The first page of the Constitution of the United States. (Courtesy Photo)

Let’s begin with President Donald Trump’s claim that Article II of the Constitution grants him unlimited powers. It does not.

How do we know it doesn’t?

Merely reading the Constitution makes that point quite clear.

Maybe the first law that needs to be enacted whenever Sen. Mitch McConnell is no longer, as he refers to himself, “the grim reaper,” is a law requiring the next president to have to read the Constitution before his taking the oath of office; and swearing to “faithfully execute the Office of the President of the United States, and will to the best of my ability, preserve, protect and defend the Constitution of the United States.” Reading the Constitution before swearing to uphold it when he took his oath of office on Jan. 20, 2017, is quite obviously not something the current president did.

Let’s walk through the first three Articles of the Constitution. The articles dealing with the role of Congress in Article I, the role of the president in Article II and the role of the Supreme Court in Article III.

Article I, Section 1, states, “All legislative powers herein granted shall be vested in a Congress of the United States, which shall consist of a Senate and House of Representatives.” To put it another way, it is Congress who enacts laws.

Article I, Section 9, Clause 7 of the Constitution, commonly referred to as the “Appropriations Clause,” reads as follows: “No money shall be drawn from the Treasury, but in Consequence of Appropriations made by law; and a regular statement and Account of the receipts and expenditures of all public money shall be published from time to time.” This clause provides Congress with the mechanism to control or limit spending by the federal government.

Article I, Section 8, Clause 1 provides the source of Congress’ power to spend. It reads: “The Congress shall have power to lay and collect taxes, duties, imposts and excises, to pay debts and provide for the common Defense and general welfare of the United States…”

Now let’s take a look at Article II of the Constitution and see what the framers of the Constitution had in mind regarding executive power. Article II, Section 1, states that “The executive power shall be vested in a President of the United States of America.”

In Article II, Section 2, the Constitution states: “The president shall be commander in chief of the Army and Navy of the United States, and of the militia of the several states, whom called into the actual service of the United States; he may require the opinion, in writing, of the principal officer in each executive departments, upon any subject relating to the duties of their respective offices, and shall have power to grant reprieves and pardons for offenses against the United States, except in cases of impeachment.”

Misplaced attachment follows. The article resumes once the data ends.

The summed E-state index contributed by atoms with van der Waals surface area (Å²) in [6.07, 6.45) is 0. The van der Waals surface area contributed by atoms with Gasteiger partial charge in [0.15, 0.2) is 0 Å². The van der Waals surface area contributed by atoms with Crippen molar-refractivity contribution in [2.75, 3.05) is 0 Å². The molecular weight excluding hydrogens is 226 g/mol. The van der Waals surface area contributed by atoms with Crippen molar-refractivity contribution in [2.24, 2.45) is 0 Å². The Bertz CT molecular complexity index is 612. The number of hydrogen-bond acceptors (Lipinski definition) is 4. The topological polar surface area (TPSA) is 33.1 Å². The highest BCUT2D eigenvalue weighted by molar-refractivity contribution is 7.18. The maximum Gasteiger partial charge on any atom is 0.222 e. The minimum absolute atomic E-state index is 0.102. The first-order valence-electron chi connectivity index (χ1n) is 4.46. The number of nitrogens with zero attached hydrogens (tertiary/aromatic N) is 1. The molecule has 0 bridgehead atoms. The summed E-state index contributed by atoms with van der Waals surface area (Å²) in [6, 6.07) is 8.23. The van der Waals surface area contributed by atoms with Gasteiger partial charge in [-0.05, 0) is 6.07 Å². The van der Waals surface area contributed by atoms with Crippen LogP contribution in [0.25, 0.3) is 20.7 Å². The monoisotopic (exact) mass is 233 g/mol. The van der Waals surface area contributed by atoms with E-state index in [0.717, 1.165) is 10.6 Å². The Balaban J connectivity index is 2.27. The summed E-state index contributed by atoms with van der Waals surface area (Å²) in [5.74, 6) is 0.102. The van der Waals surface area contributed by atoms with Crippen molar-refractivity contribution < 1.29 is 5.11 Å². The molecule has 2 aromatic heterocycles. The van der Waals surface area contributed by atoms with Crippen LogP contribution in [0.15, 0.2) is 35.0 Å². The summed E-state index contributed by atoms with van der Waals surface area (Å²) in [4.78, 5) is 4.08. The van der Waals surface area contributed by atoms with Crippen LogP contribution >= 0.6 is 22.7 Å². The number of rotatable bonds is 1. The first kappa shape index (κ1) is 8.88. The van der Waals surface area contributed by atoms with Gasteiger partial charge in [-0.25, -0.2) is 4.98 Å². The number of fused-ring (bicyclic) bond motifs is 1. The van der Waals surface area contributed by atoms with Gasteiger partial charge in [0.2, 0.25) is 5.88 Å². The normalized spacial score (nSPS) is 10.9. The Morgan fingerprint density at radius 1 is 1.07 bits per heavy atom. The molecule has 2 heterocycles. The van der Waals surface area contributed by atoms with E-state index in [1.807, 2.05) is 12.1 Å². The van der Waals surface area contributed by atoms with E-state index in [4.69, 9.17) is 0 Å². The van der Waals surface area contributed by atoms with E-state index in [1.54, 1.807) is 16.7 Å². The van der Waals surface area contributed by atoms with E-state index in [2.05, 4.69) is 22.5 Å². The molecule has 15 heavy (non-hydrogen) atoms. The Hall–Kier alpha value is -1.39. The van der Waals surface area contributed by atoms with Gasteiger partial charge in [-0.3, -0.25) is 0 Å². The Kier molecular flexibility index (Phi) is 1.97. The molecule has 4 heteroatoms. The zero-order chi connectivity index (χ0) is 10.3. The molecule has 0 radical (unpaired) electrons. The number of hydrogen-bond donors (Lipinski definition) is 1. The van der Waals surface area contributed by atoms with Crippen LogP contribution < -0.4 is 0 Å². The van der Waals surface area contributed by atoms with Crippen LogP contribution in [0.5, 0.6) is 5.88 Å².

Section 2 goes on to cover the power to make treaties, appoint ambassadors, federal judges and “other officers of the United States.” The Chief Executive of the United States government is, quite obviously, a very powerful position, the most powerful position in the nation, but not all powerful and without some limitations.

In Article II, Section 3, it becomes clear what the primary responsibility of the head of the executive branch of government is.

In that section, it is stated that the president “shall take care that the laws be faithfully executed.” In other words, Congress, the legislative branch of our government, passes laws and the president, the head of the executive branch of our government, is responsible for implementing and enforcing the laws enacted by Congress through the various executive branch departments and agencies that the president leads.

Quite clear.

Congress passes laws, and the president, through his federal departments and agencies develop the policies and procedures necessary to implement and enforce the laws enacted.

Who decides whether the laws being enforced are not in violation of the Constitution, you wonder?

Welcome to Article III. In Article III, Section 1, it states: “The judicial power of the United States, shall be vested in one supreme court, and in such inferior courts as the Congress may from time to time ordain and establish.”

In Section 2, the Constitution goes on to state: “The judicial power shall extend to all cases, in law and Equity, arising under this Constitution, the laws of the United States, and treaties made, or which shall be made, under their authority.” The judicial power of the Supreme Court regarding “all cases…arising under the Constitution” makes it quite clear that when it comes to the Constitutionality of any law, it is the Supreme Court granted in the Constitution with the responsibility as final arbiter.

The separation of powers created in the Constitution with the three distinct branches of government was intended to provide the checks and balances among the three to prevent any one branch from overtaking the other two.

That, however, relies on each branch to understand and respect the authority of each as well as an understanding of the vision of the founding father in framing the Constitution as the cornerstone of our government. That, at the very least, requires a president, any president, to read the Constitution before swearing allegiance to it.

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